2016 has been a pretty amazing year for my family and our outdoor adventures
- We had a spectacular family trip to California. enjoying John Muir Woods and Yosemite.
- Many day trips throughout the Badger State to new state parks and natural areas, including multiple visits to the Baraboo area, a family favorite.
- Countless visits to our local favorites: Lapham Peak State Park, Pike Lake State Park, the Monches & Loew Lake segments of the Ice Age Trail, Retzer Nature Center, Mequon Nature Preserve, and our "neighborhood nature," the Weiland Preserve
This year has also been wonderful for my own growth as an outdoor educator and volunteer.
- Our first nature kindergarten class "graduated" and the program expanded to four kindergarten classrooms this school year.
- I've had the pleasure of leading about a dozen or so presentations to school staffs, outdoor enthusiasts, nature center professionals, and other interested parties at conferences, schools, and nature centers.
- The Tyke Hike program I coordinate as part of my volunteer work with the Ice Age Trail Alliance's Waukesha/Milwaukee County Chapter led fifteen hikes and nearly 550 hikers.
- Our school has built collaborations with the Retzer Nature Center and Wisconsin's Department of Natural Resources
- I've read numerous articles and books on outdoor learning, made wonderful connections with an amazing set of people, and added so much nature to my classroom curriculum through play-based, place-based, project-based and personalized learning - my 4 P's.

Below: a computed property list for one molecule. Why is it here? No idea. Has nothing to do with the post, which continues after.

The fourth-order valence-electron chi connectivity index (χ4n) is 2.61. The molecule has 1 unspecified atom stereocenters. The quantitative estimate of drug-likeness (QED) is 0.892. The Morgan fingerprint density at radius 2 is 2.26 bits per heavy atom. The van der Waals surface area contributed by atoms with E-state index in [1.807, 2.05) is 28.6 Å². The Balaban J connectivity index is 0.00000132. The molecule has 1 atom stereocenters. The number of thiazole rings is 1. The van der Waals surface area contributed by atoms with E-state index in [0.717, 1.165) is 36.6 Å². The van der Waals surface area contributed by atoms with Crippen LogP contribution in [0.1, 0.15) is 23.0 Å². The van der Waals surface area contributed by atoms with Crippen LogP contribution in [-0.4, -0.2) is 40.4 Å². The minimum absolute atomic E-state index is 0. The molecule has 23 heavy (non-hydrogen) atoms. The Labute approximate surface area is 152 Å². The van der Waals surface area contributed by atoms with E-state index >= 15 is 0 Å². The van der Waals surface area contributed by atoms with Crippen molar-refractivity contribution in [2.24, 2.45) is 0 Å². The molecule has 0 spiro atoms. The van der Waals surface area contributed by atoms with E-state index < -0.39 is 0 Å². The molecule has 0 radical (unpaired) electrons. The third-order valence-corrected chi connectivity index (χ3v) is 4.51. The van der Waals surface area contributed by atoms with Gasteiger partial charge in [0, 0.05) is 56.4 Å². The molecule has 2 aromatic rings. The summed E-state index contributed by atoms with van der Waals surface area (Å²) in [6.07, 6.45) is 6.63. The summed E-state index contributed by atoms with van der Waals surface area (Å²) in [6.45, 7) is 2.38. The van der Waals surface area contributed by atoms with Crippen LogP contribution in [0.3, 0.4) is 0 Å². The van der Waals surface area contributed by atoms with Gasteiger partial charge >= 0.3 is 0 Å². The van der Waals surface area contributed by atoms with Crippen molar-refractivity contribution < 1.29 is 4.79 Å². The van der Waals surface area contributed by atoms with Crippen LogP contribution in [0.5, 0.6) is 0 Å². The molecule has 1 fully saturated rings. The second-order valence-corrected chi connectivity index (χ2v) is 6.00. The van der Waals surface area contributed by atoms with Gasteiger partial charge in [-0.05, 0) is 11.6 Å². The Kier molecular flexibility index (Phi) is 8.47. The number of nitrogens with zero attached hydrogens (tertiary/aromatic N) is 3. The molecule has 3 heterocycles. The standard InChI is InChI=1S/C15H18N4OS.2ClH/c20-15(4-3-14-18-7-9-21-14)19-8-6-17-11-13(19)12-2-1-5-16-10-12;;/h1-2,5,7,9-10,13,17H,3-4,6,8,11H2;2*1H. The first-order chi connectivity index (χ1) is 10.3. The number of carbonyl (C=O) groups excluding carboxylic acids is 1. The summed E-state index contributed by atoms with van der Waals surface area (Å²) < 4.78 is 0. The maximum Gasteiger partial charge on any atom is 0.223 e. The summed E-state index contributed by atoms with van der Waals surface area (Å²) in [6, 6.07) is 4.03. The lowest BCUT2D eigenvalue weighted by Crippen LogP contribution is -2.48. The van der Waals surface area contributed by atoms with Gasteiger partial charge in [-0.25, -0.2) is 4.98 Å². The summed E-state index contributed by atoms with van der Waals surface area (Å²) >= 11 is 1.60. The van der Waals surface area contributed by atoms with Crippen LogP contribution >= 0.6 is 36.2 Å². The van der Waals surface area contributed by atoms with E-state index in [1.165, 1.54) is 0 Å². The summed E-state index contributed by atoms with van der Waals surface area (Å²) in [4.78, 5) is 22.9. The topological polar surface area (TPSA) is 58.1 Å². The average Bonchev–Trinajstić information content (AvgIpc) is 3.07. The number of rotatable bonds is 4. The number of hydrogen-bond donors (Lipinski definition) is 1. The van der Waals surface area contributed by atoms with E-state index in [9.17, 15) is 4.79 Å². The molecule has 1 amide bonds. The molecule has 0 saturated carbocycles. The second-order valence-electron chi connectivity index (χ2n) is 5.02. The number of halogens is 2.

We kicked off at the Retzer Nature Center. Embry loves clearing the trail so she did her best to make sure the trail was void of pine cones. Of course, we had to stop at fallen trees and stumps along the trail for some easy natural play. Embry especially enjoys the stump jumps as long as they don't lead to rump bumps.
We walked through various habitats. From prairie to the pond with woods along the way, we always enjoy a good trip to Retzer.
Them to cap off the year, we enjoyed a trip to our neighborhood nature spot, the Weiland preserve.
Embry always enjoys being the hike leader, though her tendency to want to stop and explore everything she sees does make for an interesting hiking pace. It compares to stop 'n go traffic, but with a lot more enthusiasm.
We took our usual route, enjoying and not avoiding what Embry calls "slip sloppy" ice. We saw tracks, scat, and collected every stick we could handle along the way.
I absolutely love the winter scenery. Being able to see into the woods from this barren perspective makes it seem the trees go on forever. There's just something so serene and calming about a winter walk.
Of course, the chuckles and silliness of a three year old tend to break the serenity quickly.
Near the end of the trail, Embry was mesmerized by the ice. She counted the leaves trapped in the ice and was especially enamored with the frozen footsteps and the bubbles trapped inside.
But, nothing is more fun than "ice skating" on the curb line ice and cracking as much as possible on the way home. Bring on more adventure 2017! We'll be ready!